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The great grocery revival - great choices in what's to come

The great grocery revival – great choices in what’s to come

The great grocery revival – great choices in what’s to come. Grocery saw last year, a revival that was both unanticipated and unexpected. Fueled by ecommerce, grocery sales jumped by 10% this year, and there is no sign of slowing down. The seismic shifts of 2020 can tell us a lot about what to expect in coming years regarding the what, where, and how we eat. 

The New Consumer published a recent report week that lists some of the major post-Covid consumer trends, using shopping data from Earnest Research and an in-house survey of 3,500 consumers. Here is what they found:

  • Grocery wakes up: While grocery grew at 2% in recent years, sales jumped 10% last year. A 10% move in this market translates to $100 billion/year.
  • Grocery goes online: Nearly half of consumers say they prefer online grocery shopping. The channel grew by twice the rate that was anticipated pre-Covid. And there is still room to grow; grocery e-commerce penetration lags behind major consumer categories like beauty, fitness, and apparel.
  • Strong & sticky trial: 75% of Americans reported trying a new consumer behavior this year, and 73% said they would continue with the new shopping method or brand that they tried, which is great news for challenger brands who showed strong sales growth last year (0.7%), while incumbents have floundered (-1.6%). What does this mean for 2021 and beyond?  The New Consumerreport calls out:
    • E-merchandising and in-store merchandising are necessary, and they are not the same. Brands will need to market differently across channels. Both challenger and incumbent brands will need to think about how a brand can speak as powerfully online as it can in real life. Notable examples include Olipop and Sweetgreen.

    • Making healthy food accessible can be big business.While nearly half of Americans making $25,000 to $100,000 per year reported eating healthier during the pandemic, presumably as America returns to cooking at home, a whopping 72% of Americans earning over $150,000 per year reported the same. Companies like Clover Food Labs and Everytable are seeing opportunities to target low and middle-income Americans in their quest for healthy eating.

    • The notion of the ‘grocery store’ is changing. Today’s ‘grocery store’ experience ranges from live shopping (a la brick and mortar and pop-ups) to online subscriptions, delivery apps, native e-grocery, and direct-to consumer sales. Brands must gain consistent loyalty across a variety of platforms, and build a direct voice with their fans. Brands like DiasporaCoFly By Jing, and Sitka Salmon Shares have built strong direct-to-consumer (DTC) tribes that will carry them into a stronger position with retail, if they choose, in the future. (Disclosure: I serve on the board of Sitka Salmon Shares.)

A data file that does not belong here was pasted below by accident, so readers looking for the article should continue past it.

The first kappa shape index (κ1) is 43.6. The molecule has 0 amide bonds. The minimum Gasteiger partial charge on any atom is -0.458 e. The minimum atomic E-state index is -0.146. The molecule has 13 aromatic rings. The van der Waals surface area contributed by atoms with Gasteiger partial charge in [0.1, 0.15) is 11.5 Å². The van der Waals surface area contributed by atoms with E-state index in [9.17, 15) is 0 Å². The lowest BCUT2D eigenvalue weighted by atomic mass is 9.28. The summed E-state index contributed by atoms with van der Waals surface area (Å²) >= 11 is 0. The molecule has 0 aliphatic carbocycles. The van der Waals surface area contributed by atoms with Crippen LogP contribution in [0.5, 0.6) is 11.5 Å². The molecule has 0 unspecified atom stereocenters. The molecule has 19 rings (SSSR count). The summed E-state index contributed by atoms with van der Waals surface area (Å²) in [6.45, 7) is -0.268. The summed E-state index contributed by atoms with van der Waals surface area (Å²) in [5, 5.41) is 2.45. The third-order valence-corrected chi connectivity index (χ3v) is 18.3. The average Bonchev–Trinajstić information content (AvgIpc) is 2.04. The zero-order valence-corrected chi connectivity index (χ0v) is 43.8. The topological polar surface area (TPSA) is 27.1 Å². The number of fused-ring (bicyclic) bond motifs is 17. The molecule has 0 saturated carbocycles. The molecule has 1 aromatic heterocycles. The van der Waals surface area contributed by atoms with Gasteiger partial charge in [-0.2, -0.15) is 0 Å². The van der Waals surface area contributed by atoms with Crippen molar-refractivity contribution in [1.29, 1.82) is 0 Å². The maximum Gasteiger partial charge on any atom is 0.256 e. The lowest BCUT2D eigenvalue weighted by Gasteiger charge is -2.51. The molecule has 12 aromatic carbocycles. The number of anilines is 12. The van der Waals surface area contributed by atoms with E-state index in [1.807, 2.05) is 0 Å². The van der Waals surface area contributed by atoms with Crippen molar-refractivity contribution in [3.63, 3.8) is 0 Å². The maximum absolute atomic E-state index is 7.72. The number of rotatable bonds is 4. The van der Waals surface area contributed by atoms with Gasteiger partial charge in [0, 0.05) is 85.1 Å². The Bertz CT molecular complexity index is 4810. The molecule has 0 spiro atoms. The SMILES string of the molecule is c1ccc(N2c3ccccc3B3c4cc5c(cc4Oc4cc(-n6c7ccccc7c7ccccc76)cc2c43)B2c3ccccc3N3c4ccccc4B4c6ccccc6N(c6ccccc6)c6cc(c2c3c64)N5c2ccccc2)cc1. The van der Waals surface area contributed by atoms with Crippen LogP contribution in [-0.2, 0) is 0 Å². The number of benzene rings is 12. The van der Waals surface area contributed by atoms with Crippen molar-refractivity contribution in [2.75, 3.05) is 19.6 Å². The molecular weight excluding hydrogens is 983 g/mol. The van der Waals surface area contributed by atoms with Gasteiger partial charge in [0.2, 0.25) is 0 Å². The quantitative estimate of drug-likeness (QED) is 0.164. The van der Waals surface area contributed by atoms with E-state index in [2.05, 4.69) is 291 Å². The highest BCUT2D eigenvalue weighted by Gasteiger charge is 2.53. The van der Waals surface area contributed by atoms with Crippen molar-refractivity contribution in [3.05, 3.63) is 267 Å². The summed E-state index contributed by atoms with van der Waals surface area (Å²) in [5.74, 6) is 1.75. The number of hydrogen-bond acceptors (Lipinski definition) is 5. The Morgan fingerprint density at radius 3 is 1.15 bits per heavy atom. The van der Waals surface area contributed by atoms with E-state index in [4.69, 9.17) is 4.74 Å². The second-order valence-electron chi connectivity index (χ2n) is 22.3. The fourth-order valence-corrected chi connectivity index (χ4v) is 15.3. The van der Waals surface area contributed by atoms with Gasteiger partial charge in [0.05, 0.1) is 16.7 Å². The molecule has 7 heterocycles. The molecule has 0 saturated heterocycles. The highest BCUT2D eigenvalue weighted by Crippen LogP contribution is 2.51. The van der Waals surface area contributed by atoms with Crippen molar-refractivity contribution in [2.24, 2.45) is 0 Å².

• American tastes are changing. While over 80% of Americans eat ‘ethnic’ food, by 2045 the ‘minority’ will become the majority consumer and this has big implications for food. And today, multicultural citizens drive population growth in the US. Brands such as Siete Foods and Yolélé are bringing bold, culturally-authentic foods in blended retail and direct-to-consumer models.

    While the report focused heavily on how we eat, what we eat is changing as well. There are a few additional trends to consider:
    • Frozen is the new fresh. The frozen aisle is no longer off limits, and consumers are seeking clean-label, better-for-you options. Recently launched frozen brands such as Ayo Foods,Evergreen, and Mason Dixie Foods are redefining the aisle. According to SPINS data, specialty frozen entrees outpace conventional by 4x; three of the top 10 are ‘ethnic’ brands.

    •  Plant-centric is here to stay. Lastly, 2020 cemented the plant-centric trend and it is here to stay. According to The New Consumer, over half of consumers have tried plant-based meat. The fastest growing food category this year was oat milk, and two-thirds of Gen Z and Millennials have tried plant-based milk. While this category is not going away, new entrants will need to focus more deeply on nutrition and clean ingredients than those currently on the market. And more climate-neutral or negative companies, like the recently launched Planet Fwd, will come to the fore.

    There is no doubt that 2020 was a jarring year on a personal, community, societal and global level. Every industry around the globe was disrupted. In regards to food, Covid accelerated inevitable trends around how America eats. 

    So, what can we expect in 2021? The acceleration of grocery e-commerce, the changing demographics of America, and our openness to plant-centric eating will continue, once the world opens up to its post-Covid rhythm. Brands who lean in—both incumbent and challenger—will be well-positioned to grow into the next decade.

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